Searching over 5,500,000 cases.


searching
Buy This Entire Record For $7.95

Download the entire decision to receive the complete text, official citation,
docket number, dissents and concurrences, and footnotes for this case.

Learn more about what you receive with purchase of this case.

Roberta W. v. Commissioner of Social Security

United States District Court, W.D. Washington, Seattle

October 24, 2019

ROBERTA W., Plaintiff,
v.
COMMISSIONER OF SOCIAL SECURITY, Defendant.

          ORDER AFFIRMING THE COMMISSIONER

          BRIAN A. TSUCHIDA CHIEF UNITED STATES MAGISTRATE JUDGE.

         Plaintiff appeals the portion of the ALJ's decision finding her “disability ended on November 1, 2016.” Tr. 71. The ALJ found since November 1, 2016, lymphedema and history of breast cancer were serious impairments; plaintiff has the residual functional capacity (RFC) to perform medium work limited to occasional climbing of ladders, ropes or scaffold, pushing and pulling bilaterally and reaching and handling with the non-dominant left upper extremity; and plaintiff is not disabled because she can perform past relevant work as a cleaner, housekeeper. Tr. 70-80.

         Plaintiff contends the ALJ erred by (1) failing to fully credit her testimony and (2) failing to fully develop the record. Dkt. 10. The Court finds the ALJ did not harmfully err and therefore AFFIRMS the Commissioner's final decision and DISMISSES the case.

         DISCUSSION

         The Court will reverse the ALJ's decision if it is unsupported by substantial evidence or if the ALJ applied the wrong legal standard. Molina v. Astrue, 674 F.3d 1104, 1110 (9th Cir. 2012). The Court may not reverse the ALJ's decision where errors committed are harmless. Id. at 1111. Where the evidence is susceptible to more than one rational interpretation, the Court must uphold the Commissioner's interpretation. Thomas v. Barnhart, 278 F.3d 947, 954 (9th Cir. 2002).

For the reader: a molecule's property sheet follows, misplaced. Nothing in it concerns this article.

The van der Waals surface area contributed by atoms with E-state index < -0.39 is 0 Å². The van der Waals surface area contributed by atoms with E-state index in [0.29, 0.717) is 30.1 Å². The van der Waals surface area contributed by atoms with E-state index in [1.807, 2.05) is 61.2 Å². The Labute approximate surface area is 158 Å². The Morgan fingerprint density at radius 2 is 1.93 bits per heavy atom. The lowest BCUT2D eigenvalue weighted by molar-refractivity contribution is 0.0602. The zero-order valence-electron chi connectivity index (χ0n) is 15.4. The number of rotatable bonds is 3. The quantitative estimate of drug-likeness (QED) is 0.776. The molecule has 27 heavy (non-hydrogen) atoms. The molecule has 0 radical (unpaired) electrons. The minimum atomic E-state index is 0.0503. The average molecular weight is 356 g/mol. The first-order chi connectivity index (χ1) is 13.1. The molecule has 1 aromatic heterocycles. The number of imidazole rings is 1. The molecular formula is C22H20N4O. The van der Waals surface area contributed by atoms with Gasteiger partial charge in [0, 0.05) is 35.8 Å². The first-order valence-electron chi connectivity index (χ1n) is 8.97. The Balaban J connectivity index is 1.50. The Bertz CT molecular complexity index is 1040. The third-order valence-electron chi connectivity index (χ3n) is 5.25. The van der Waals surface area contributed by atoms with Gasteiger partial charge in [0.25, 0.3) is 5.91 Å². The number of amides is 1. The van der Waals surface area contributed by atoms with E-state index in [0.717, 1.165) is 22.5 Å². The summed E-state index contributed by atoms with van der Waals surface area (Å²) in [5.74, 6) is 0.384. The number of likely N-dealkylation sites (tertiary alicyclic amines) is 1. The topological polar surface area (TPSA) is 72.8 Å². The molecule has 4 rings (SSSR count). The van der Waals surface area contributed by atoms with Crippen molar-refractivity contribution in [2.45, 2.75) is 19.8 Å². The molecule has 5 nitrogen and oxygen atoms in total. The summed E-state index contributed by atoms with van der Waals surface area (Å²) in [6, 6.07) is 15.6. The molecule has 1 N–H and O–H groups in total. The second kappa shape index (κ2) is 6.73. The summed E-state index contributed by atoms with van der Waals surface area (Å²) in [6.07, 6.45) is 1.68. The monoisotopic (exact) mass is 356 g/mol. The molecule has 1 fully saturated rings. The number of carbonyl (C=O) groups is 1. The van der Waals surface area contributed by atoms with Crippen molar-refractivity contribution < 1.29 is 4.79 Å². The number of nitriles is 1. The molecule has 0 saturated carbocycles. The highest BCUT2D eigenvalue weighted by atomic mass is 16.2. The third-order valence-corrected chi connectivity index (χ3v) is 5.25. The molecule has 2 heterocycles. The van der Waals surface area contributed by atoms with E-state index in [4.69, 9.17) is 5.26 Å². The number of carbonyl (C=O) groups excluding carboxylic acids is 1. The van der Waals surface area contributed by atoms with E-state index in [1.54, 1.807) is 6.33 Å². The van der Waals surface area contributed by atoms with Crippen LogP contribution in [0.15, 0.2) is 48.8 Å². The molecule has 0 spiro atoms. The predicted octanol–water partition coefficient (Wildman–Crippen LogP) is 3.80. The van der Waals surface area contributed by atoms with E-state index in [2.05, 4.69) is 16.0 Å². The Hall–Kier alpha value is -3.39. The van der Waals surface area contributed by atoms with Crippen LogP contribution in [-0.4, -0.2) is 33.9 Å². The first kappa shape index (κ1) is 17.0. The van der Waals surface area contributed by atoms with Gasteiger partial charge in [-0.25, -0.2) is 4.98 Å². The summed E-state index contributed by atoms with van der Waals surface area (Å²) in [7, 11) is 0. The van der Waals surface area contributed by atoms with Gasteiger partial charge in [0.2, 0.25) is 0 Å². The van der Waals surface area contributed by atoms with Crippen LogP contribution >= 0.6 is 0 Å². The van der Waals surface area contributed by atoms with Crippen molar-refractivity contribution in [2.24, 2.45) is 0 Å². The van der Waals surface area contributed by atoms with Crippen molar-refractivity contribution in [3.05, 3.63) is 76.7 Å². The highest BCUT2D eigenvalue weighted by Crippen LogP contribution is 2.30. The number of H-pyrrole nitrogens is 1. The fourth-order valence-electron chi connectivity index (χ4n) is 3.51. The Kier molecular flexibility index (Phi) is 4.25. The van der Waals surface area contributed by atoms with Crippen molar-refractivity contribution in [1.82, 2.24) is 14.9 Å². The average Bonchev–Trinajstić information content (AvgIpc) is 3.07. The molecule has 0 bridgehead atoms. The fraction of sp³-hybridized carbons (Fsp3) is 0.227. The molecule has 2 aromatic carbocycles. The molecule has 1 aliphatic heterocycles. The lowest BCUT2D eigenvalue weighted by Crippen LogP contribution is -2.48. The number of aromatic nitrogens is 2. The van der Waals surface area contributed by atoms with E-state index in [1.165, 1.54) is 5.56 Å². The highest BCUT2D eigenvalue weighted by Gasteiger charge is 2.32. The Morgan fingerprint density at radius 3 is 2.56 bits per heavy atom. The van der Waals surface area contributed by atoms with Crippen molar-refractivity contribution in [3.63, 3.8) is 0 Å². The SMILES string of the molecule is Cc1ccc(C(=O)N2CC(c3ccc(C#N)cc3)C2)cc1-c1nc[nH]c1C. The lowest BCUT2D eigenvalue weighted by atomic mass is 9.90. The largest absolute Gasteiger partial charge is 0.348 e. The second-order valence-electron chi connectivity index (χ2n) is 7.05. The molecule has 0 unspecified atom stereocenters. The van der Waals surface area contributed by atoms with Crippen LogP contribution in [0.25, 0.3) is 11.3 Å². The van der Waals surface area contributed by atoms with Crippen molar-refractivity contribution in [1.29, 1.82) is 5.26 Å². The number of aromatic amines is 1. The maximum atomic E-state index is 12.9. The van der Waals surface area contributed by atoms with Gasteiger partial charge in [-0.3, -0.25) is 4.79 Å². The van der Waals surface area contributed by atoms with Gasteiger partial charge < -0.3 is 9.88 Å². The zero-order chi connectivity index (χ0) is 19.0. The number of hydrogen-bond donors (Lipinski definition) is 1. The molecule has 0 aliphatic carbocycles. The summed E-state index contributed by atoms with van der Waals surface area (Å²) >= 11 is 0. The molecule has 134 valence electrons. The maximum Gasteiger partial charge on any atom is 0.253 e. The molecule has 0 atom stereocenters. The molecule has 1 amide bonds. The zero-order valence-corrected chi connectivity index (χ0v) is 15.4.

A. Plaintiff's Testimony

         Plaintiff argues the ALJ erred in discounting her testimony that after her left mastectomy surgery, she must wear a compression sleeve on her left arm due to lymphedema, and that her doctors instructed her she must always keep her arm straight “to keep the wrinkles out of her arm.” Dkt. 10 at 3. The ALJ noted plaintiff testified that besides the compression sleeve, “she has no other treatment for lymphedema.” Tr. 77. The ALJ rejected plaintiff's testimony as inconsistent with the medical and other evidence of record. Tr. 78.

         The ALJ found plaintiff in January 2017, was prescribed the compression sleeve due to arm swelling after plaintiff had carried multiple grocery bags. Id. Thereafter, the swelling and pain decreased. Id. Before carrying the grocery bags, plaintiff's treating doctor reported her “prior level of function was noted to be ‘normal ADLS without limitations.” Id. (citing Tr. 535). Plaintiff's doctors noted in follow-up examinations that with massage plaintiff's pain had resolved and plaintiff was doing well overall and had no specific complaints. Id. (citing Tr. 537). The ALJ also found plaintiff's doctor examined her and noted “Extremities normal. Mild LUE lymphedema.” Id. (citing Tr. 539).

         The ALJ also found in February 2017, plaintiff told her doctors she felt “her swelling is about the same, not noticing it too much, ” id., and that treatment notes indicated plaintiff “is doing well with some minor tightness in the upper chest area, but is otherwise doing well.” Id. (citing Tr. 544). The ALJ noted in March 2017, plaintiff told her doctor “her arm has been feeling good, ” and her doctor discharged her rom physical therapy. Id. (citing Tr. 551). Later that month, plaintiff's doctor's noted plaintiff “feels quite well.” Tr. 554. Plaintiff's last treatment note in June 2017 indicated plaintiff has “been feeling well, ” and that her left arm lymphedema was “stable to improved.” Tr. 677-78.